Wednesday, January 29, 2014

Something New: Dinosaurs

My sabbatical was about taking a break from teaching to focus on research. It allowed me to delve into my new work in greater depth, build more work than I can finish in a normal year, and get into a flow state with my work. By the time the sabbatical officially began in September, I had prepared my space and finished leftover pieces and had already begun to test ideas so that I entered the sabbatical at a running start. The months of September, October and December were particularly productive. (In November I had to underglaze so I didn't feel productive.)
argh! underglaze layers
I ended the sabbatical at a sprint, installed my show and have been talking about the show incessantly ever since. Part of the reason for talking about the show incessantly is that I haven't been into the studio since I installed the show except to fold packing material in preparation for picking up the work in February.

professional grade packing material (aka old towels and bubble wrap)

The other reason for the reiterative focus is that I came back to teaching at a full sprint as well. After focusing almost non-stop on my studio work for 6 months, I suddenly have five classes to teach (that's close to 130 new students) as well as new art program head responsibilities in the wake of my colleague's retirement and new requirements as I begin the tenure process. It is a bit jarring for the brain to go from one extreme (studio work and show installation) to another (teaching and school duties) and I can't seem to hold complex thoughts about things other than my current show, my past sabbatical and tomorrow's lesson plan.

I can't get you outta my head
At least in part because of the sabbatical, I find myself refreshed and energetic about the new challenges at work. I just don't find they necessarily lend themselves to discussion on my blog. I've been considering what to put in this space as I transition out of production/sabbatical/studio mode into teaching-and-never-seeing-my-home-studio mode.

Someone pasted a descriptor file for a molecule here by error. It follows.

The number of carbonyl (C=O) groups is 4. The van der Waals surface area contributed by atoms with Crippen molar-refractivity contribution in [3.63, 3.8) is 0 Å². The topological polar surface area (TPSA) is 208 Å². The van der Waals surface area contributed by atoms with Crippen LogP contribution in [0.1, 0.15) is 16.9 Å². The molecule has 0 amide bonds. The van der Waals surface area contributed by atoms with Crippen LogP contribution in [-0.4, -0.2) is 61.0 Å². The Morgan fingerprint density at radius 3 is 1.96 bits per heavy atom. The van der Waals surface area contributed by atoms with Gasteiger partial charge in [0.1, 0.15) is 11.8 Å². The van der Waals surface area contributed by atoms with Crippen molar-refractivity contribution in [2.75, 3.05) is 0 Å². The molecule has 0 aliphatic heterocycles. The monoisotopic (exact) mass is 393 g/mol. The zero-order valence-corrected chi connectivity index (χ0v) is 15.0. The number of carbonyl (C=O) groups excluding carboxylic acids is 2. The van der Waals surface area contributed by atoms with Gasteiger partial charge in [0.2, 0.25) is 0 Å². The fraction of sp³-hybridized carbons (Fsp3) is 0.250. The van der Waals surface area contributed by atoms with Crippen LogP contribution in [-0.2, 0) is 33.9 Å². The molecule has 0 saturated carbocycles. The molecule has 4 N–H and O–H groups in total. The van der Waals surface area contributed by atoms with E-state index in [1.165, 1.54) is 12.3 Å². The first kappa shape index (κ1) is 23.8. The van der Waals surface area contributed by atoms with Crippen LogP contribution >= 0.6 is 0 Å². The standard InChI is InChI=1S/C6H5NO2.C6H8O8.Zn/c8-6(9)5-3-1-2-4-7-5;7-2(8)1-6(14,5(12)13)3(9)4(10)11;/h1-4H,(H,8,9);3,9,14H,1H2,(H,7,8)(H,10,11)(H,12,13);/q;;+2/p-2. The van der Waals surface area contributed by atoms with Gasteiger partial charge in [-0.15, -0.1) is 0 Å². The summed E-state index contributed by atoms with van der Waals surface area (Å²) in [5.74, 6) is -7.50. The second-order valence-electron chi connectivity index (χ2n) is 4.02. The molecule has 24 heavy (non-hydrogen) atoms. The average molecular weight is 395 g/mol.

And now for something completely different
What to put in this space? Dinosaurs.

fossil textures so pretty

For Christmas I got my brother this book, "My Beloved Brontosaurus" because he used to be into dinosaurs as a kid. But after I gave it to him, I realized that I just really wanted to read the book, so I got it for myself, too.

In the book, science writer and apparent dinosaur expert Brian Switek basically updates grown-up dinosaur fans (those who went on to do things distinctly unrelated to dinosaurs) on what has changed in paleontologists' understanding of dinosaurs since we were kids. The book is fascinating, but also rather dense for someone who hasn't really paid attention to dinosaurs since Jurassic Park came out. I keep having to stop and look things up or go back and reread a section.

prehistoric texture
I'm actually feeling pretty expert, since I was just looking at dinosaurs at the American Museum of Natural History in New York last month. I watched the video, I saw the family tree. I kinda remember some stuff about, um... (I don't really.)

fossil turtles, so interesting

The book is very interesting and an enjoyable read, but I'm really impressed with the illustrations by Jeff Martz. As one can see by the photos I chose to take in the crowded AMNH halls, I am attracted to visual textures and interesting repetition, both of which show up in the book's illustrations. This book's illustrations are pretty but also help me understand what the author is trying to explain. I regularly listen to science audiobooks while I work in the studio, but the topic of dinosaurs and prehistoric life greatly benefits from visual support.

Unfortunately the illustrations are small and I have trouble seeing them in the detail I would prefer. This past weekend, I looked up the images online. In doing so I stumbled across the same illustrations by Jeff Martz on a blog about Archosaurs with a special focus on palaeoart. Not only did I discover a source of interesting information, beautiful diagrams and fascinating illustrations of dinosaurs and other prehistoric animals, but I also learned that there is such a thing as palaeoart. You have to love a new art term with four vowels in a row.

bike parts!
This all may seem exceedingly random to discuss on my blog. After all, this has nothing to do with bike parts or ceramics, but after an extensive period of intense personal focus on one thing, it feels particularly refreshing to happen upon something almost entirely new to me that is both fascinating and completely unrelated to what I have been focusing on for so long. I wanted to share. Click through my palaeoart links and enjoy.

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